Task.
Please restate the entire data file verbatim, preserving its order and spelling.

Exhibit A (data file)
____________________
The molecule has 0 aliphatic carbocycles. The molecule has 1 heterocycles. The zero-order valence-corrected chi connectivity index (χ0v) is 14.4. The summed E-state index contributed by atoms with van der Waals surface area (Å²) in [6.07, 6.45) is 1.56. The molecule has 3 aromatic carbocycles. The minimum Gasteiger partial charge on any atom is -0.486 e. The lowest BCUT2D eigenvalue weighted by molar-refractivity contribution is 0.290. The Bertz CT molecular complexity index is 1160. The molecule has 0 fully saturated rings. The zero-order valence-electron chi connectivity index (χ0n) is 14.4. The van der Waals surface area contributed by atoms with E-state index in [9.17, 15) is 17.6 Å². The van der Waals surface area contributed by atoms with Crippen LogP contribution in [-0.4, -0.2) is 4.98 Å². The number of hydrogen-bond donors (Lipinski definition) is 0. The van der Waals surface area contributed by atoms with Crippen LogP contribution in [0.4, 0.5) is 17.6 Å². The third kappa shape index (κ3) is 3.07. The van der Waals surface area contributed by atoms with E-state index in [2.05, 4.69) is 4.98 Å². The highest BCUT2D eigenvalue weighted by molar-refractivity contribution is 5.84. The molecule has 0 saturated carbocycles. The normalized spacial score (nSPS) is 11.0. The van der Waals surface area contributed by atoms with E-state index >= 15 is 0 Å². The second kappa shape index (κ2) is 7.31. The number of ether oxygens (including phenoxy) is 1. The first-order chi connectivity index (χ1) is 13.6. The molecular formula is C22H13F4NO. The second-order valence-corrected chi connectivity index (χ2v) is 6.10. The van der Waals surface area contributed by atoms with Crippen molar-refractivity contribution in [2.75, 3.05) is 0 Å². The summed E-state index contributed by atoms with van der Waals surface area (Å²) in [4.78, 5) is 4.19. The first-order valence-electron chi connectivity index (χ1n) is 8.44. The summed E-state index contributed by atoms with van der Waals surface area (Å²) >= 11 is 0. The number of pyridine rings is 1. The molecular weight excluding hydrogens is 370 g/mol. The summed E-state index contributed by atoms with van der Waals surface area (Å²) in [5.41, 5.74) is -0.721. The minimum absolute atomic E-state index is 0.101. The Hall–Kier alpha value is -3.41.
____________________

The molecule has 0 aliphatic carbocycles. The molecule has 1 heterocycles. The zero-order valence-corrected chi connectivity index (χ0v) is 14.4. The summed E-state index contributed by atoms with van der Waals surface area (Å²) in [6.07, 6.45) is 1.56. The molecule has 3 aromatic carbocycles. The minimum Gasteiger partial charge on any atom is -0.486 e. The lowest BCUT2D eigenvalue weighted by molar-refractivity contribution is 0.290. The Bertz CT molecular complexity index is 1160. The molecule has 0 fully saturated rings. The zero-order valence-electron chi connectivity index (χ0n) is 14.4. The van der Waals surface area contributed by atoms with E-state index in [9.17, 15) is 17.6 Å². The van der Waals surface area contributed by atoms with Crippen LogP contribution in [-0.4, -0.2) is 4.98 Å². The number of hydrogen-bond donors (Lipinski definition) is 0. The van der Waals surface area contributed by atoms with Crippen LogP contribution in [0.4, 0.5) is 17.6 Å². The third kappa shape index (κ3) is 3.07. The van der Waals surface area contributed by atoms with E-state index in [2.05, 4.69) is 4.98 Å². The highest BCUT2D eigenvalue weighted by molar-refractivity contribution is 5.84. The molecule has 0 saturated carbocycles. The normalized spacial score (nSPS) is 11.0. The van der Waals surface area contributed by atoms with E-state index >= 15 is 0 Å². The second kappa shape index (κ2) is 7.31. The number of ether oxygens (including phenoxy) is 1. The first-order chi connectivity index (χ1) is 13.6. The molecular formula is C22H13F4NO. The second-order valence-corrected chi connectivity index (χ2v) is 6.10. The van der Waals surface area contributed by atoms with Crippen molar-refractivity contribution in [2.75, 3.05) is 0 Å². The summed E-state index contributed by atoms with van der Waals surface area (Å²) in [4.78, 5) is 4.19. The first-order valence-electron chi connectivity index (χ1n) is 8.44. The summed E-state index contributed by atoms with van der Waals surface area (Å²) >= 11 is 0. The number of pyridine rings is 1. The molecular weight excluding hydrogens is 370 g/mol. The summed E-state index contributed by atoms with van der Waals surface area (Å²) in [5.41, 5.74) is -0.721. The minimum absolute atomic E-state index is 0.101. The Hall–Kier alpha value is -3.41.